I still cannot understand the logic of how a 16 or a 17-year-old young man (I am not calling him a boy on purpose) queue up outside a private coaching centre at 6.30 on a December or January morning, but at noon feels the inside of his school’s campus likewise of a concentration camp in mid-November. 

If frozen school infrastructure is a tossing argument here, then we should ensure that some hard-earned money of taxpayers should warm up the campus. We can make it happen with a collective will, if only we can rise above the griping nature.

Because let’s face it, these young men would be eighteen in a year or two which entails that they would be staring at a lifeless corpse in the first year of their medical college next year or would be made to dive in ice-cold waters of a stinking pond as part of military training in some military school. In another three years’ time they would be interning at our hospitals or at the frontline of war ready to put their life on the line.

Are we to believe they are pusillanimous enough not to endure the cold of winters crammed up by scores in a closed classroom for a few hours a day? We do not have an exclusive copyright to winter. Three months of winter vacations with the associated jetlag in March is a rhythm-breaker and sums up the scene for an incurable mediocrity in the long run. 

This comfort zone which we effectively spawn in our young men never leaves them and they seek this in their first job, in the responsibility of marriage, in the disdain for collective social responsibility once they become achievers and in general in every aspect of life.

Huddle of warmth. [FPK Photo/Bilal Ahmad.]

The need for a winter vacation is a lie we have told ourselves some seventy-odd years ago. It is emblematic of our unsatiated need for a comfortable life. I would honestly prefer an extended summer vacation than a winter vacation. Extreme heat is alien to us, not cold. We’re from a cold region. People in the cold region endure the cold better as much as people in the desert can endure heat better.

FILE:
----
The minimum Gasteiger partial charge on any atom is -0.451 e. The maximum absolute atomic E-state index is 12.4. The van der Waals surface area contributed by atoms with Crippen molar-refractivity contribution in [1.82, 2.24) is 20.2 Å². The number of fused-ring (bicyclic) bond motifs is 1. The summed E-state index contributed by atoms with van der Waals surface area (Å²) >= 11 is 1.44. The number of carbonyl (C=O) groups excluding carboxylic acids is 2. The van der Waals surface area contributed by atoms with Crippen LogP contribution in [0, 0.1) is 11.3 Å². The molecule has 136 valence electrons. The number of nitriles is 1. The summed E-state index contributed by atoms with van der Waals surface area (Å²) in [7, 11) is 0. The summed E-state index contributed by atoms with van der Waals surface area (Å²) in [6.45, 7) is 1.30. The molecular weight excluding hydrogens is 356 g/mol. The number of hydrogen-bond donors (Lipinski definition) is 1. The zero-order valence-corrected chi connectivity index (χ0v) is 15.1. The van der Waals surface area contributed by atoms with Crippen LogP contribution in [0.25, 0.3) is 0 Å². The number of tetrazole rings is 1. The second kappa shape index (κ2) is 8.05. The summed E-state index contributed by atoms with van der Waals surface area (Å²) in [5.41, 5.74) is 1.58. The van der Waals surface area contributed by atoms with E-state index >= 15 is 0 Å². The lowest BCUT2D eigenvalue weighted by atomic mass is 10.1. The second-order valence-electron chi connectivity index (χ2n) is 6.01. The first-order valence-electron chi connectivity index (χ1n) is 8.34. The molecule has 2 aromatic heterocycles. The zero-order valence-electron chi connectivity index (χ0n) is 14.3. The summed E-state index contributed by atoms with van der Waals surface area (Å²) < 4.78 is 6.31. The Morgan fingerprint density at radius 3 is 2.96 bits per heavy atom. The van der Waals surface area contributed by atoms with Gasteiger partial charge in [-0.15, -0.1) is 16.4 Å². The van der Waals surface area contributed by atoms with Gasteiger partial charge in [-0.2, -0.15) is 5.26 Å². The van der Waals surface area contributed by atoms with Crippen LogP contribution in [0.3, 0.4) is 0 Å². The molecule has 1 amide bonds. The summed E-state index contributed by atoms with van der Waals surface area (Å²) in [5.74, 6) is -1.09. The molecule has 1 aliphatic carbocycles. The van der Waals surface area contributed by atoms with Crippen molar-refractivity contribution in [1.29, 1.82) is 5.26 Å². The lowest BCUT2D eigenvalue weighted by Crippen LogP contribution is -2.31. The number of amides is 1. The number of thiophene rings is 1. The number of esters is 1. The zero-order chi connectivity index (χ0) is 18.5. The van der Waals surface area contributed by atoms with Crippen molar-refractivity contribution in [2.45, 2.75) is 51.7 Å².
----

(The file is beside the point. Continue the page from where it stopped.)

As a kid whose parents have never been to school even for a single day of their lives, I understand the harm an extended winter vacation does to a student who cannot afford private tuition in winters. It gives a due and definite edge to a student who is moneyed enough to afford private tuition. Plus, kid who goes out to different cities of sub-continent and gulf during winters lends him a progressive outlook as compared to those who cannot.

This is why the job of a government teacher remains a priority now only because of the lure of winter vacations. It is a gala time with moneyed relatives in the gulf, on Indian beaches, Bengaluru and Mumbai. 

The need for winter vacation is a deadly deception we have repeatedly fallen for. So much so that it has now sadly become the reality now.


Jamsheed Rasool is a senior journalist based in Srinagar. 

Views and opinions expressed in this article are those of the author’s and do not necessarily reflect the editorial position and policy of Free Press Kashmir. Feedback and counter-views are welcome at [email protected].